Do Musicians Block GOP Candidates From Using Their Songs?

When GOP presidential candidate Mitt Romney’s team was looking for a theme song for his campaign, Kid Rock’s hit “Born Free” hit a chord. But instead of doing what countless other politicians before him had done, simply take the song and start blasting it at events, Romney first asked Rock’s permission.

Attorney Larry Iser is taking credit for Romney’s ask first, use song later approach.

“I can proudly say it was primarily the two pieces of litigation that we handled on a national scale, Browne versus McCain, and David Byrne versus Charlie Christ, that have served to educate the political community and their ad agencies,” said Iser, a partner at the L.A. law firm Kinsella, Weitzman, Iser, Kump and Aldisert. “The fact that Mitt Romney asked for and actually got permission from Kid Rock is a giant leap forward for the rights of musicians and songwriters.”

Romney’s approach does seem to be the exception to the politicians’ rule. But could he have taken this tack because musicians often seem to lean anti-GOP?

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Earlier this year, Republican hopeful Michele Bachmann was issued a “cease and desist” letter from rocker Tom Petty’s music publisher insisting that she stop playing his “American Girl” at campaign events. The Foo Fighters and John Mellencamp asked John McCain to stop playing their hits during his presidential run in 2008, and McCain settled out-of-court with Jackson Browne last year after the singer-songwriter sued McCain and the Ohio and national Republican committees, accusing them of using his song "Running on Empty" without his permission.

John Hall, a member of the band Orleans, was not happy when George W. Bush played “Still the One” at an event in 2004. The former President was also rebuffed by Tom Petty, John Mellencamp and Sting during his presidential runs for making use of their tracks. And way back in 1984, Bruce Springsteen was unhappy when Ronald Reagan used his hit “Born in the USA."

Then there was the Iser’s case involving Charlie Crist. After the Republican’s failed 2010 run for U.S. Senate, the former Florida Governor  was slapped with an $1 million lawsuit by  Talking Heads frontman David Byrne over the use of his song “Road to Nowhere” in an online campaign video. The suit too was settled out-of-court, and Crist issued a public apology to Byrne via YouTube.

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On the other hand, Bill Clinton used Fleetwood Mac’s “Don’t Stop” in his successful 1992 presidential bid, Democratic Sen. John F. Kerry played Springsteen’s “No Surrender” in his 2004 campaign, in 2008 Sen. Barack Obama revived Springsteen’s “The Rising,” and that same year fellow Democrat John Edwards used Mellancamp’s “Our Country.” All of these came and went without objection from the artists. In fact, except for 2008, when Barack Obama was sent a “cease and desist” letter from the legal team for Sam Moore (one half of the legendary duo Sam & Dave) over the unlicensed use of “Hold On, I’m Comin’” as background beat at his rallies, its hard to find examples of Democrats getting taken to task.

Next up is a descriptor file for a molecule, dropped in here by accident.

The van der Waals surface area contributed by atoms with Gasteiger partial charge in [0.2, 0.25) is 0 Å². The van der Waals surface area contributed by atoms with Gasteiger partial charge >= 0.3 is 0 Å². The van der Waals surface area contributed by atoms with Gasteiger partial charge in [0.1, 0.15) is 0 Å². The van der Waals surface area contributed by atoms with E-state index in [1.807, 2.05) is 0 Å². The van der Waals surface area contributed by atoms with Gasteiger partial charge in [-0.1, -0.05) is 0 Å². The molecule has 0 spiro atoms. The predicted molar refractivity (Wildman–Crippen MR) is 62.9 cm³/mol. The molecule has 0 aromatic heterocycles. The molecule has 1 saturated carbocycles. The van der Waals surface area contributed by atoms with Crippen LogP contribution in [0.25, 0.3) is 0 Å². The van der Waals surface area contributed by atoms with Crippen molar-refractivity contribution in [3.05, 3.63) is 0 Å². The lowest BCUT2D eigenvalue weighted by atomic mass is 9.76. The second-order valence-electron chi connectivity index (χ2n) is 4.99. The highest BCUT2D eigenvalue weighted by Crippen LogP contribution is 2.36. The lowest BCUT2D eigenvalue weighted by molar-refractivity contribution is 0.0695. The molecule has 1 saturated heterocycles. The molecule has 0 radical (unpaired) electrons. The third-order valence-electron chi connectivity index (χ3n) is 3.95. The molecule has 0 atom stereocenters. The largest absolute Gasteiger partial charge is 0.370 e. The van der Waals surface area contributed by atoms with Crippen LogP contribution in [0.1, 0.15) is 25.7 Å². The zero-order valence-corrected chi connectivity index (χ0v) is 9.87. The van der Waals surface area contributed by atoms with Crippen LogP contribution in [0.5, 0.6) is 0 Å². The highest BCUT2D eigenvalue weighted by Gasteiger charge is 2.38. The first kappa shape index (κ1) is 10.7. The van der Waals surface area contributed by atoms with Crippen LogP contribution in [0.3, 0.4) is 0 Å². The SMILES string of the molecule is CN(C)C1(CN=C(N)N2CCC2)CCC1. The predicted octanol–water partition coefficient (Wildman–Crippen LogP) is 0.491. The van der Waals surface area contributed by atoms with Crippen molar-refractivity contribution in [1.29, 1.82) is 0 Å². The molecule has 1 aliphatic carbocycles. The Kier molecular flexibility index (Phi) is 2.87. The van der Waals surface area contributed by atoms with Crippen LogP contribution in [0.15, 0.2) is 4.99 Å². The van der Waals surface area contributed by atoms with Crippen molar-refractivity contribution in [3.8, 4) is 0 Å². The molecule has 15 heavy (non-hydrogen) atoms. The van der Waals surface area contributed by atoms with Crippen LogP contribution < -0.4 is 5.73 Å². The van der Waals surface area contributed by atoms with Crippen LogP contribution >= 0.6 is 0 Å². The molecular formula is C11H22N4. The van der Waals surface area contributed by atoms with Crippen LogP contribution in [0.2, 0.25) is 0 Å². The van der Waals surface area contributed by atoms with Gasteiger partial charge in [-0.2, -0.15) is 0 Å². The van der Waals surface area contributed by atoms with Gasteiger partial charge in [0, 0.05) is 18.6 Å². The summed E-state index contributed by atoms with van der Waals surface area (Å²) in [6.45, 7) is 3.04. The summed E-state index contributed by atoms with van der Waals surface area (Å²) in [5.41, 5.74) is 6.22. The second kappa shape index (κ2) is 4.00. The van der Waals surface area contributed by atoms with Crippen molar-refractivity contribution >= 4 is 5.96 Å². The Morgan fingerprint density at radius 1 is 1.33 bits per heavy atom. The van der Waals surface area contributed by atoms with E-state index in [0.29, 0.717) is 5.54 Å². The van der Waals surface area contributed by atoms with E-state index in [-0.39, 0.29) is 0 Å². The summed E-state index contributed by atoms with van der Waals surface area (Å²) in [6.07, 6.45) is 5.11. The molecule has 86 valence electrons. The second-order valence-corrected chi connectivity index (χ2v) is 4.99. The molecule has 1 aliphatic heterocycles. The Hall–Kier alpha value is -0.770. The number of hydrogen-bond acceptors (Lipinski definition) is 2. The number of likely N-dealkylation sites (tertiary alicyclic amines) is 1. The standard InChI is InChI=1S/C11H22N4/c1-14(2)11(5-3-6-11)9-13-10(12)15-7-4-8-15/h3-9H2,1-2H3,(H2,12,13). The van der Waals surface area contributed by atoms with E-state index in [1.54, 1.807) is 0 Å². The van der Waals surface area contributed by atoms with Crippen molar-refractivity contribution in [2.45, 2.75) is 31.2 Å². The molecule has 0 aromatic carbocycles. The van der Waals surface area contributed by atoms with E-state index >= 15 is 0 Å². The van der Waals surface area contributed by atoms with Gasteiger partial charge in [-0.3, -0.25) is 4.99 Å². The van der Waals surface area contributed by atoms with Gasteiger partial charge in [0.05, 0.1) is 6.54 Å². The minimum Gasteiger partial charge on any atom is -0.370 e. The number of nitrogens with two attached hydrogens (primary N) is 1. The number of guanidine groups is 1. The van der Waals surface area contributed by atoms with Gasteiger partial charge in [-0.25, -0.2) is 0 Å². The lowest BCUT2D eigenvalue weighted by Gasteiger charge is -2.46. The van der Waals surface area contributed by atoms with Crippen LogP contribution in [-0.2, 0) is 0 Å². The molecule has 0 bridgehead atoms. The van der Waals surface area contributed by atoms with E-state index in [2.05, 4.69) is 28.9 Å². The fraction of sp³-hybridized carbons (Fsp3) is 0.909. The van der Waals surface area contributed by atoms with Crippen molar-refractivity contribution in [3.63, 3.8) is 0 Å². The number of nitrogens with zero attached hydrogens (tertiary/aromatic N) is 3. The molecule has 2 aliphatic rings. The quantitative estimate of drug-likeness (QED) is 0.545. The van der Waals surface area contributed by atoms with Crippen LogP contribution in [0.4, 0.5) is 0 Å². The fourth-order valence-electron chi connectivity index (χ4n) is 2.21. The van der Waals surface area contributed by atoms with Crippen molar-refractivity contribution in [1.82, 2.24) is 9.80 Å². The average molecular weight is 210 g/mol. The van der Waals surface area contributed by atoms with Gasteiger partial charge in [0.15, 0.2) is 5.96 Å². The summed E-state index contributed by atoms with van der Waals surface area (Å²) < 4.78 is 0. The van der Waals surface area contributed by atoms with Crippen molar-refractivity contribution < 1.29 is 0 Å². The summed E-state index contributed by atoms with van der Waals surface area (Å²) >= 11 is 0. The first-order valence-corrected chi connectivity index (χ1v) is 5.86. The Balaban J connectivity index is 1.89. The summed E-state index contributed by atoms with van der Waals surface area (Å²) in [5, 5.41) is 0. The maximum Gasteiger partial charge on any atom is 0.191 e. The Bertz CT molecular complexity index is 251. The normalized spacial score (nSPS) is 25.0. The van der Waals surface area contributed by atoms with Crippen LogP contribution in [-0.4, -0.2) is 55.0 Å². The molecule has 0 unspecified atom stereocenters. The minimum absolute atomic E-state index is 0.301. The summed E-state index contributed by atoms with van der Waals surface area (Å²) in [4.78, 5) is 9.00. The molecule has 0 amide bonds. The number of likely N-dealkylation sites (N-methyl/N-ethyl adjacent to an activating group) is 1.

So why do Democrats seem to get more free passes then Republicans?

“Musicians are part of the entertainment industry which is mostly anti-Republican. So lefty performers hate having conservatives use their music,” says Vice President of the Business & Media Institute and political commentator, Dan Gainor. “There's definitely a PR component to complaining about politicians using your music. If you have a hardcore lefty base of listeners and you bash Michele Bachmann, then you score points. Imagine if a liberal tried to use Toby Keith's ‘Courtesy Of The Red, White, And Blue.’ Keith and his fans would rightly be upset. But that never happens since liberals don't like images of the flag.”

Iser disgarees.

“I would say certainly in recent years, there's been a greater unlicensed use of songs by Republican candidates,” Iser, said. “The point that the musician is making is not about the [political] party. The position they're taking is: This is what we do for a living, we are protected by copyright, and if you're running for election, you need to respect the law. It just is a coincidence really, simple as that.”

Iser stresses that when it comes to music and campaigns, artists and songwriters only want to protect their intellectual property rights and ensure that they aren’t involuntary endorsers of candidates and campaign messages.

“If you're Jackson Browne or you're David Byrne or if you're Kid Rock, you have the right, just like you and I have, to choose to endorse somebody or not,” he continued. “When the song is used without permission, you've taken away the choice that the songwriter has to say 'yes' or say 'no.' Another reason, which is more fundamental, is that when you take somebody's song and use it without permission, then the songwriter and the singer, the performer, they don't get paid. People often forget that writing songs and performing them and selling records and actually licensing music for use in advertising, that's how these guys make a living. That’s how they put food on the table.”

But Kid Rock, for his part, isn't asking for cash from Romney to use "Born Free," or from any other candidate for that matter.

After Romney chose his song, Rock wrote on his blog that Romney “and anyone else who wants to use my song do not need my permission. I said he could use it and I would say the same for any other candidate. I have to have a little faith that every candidate feels like he or she can help this country.”

Deidre Behar contributed to this report.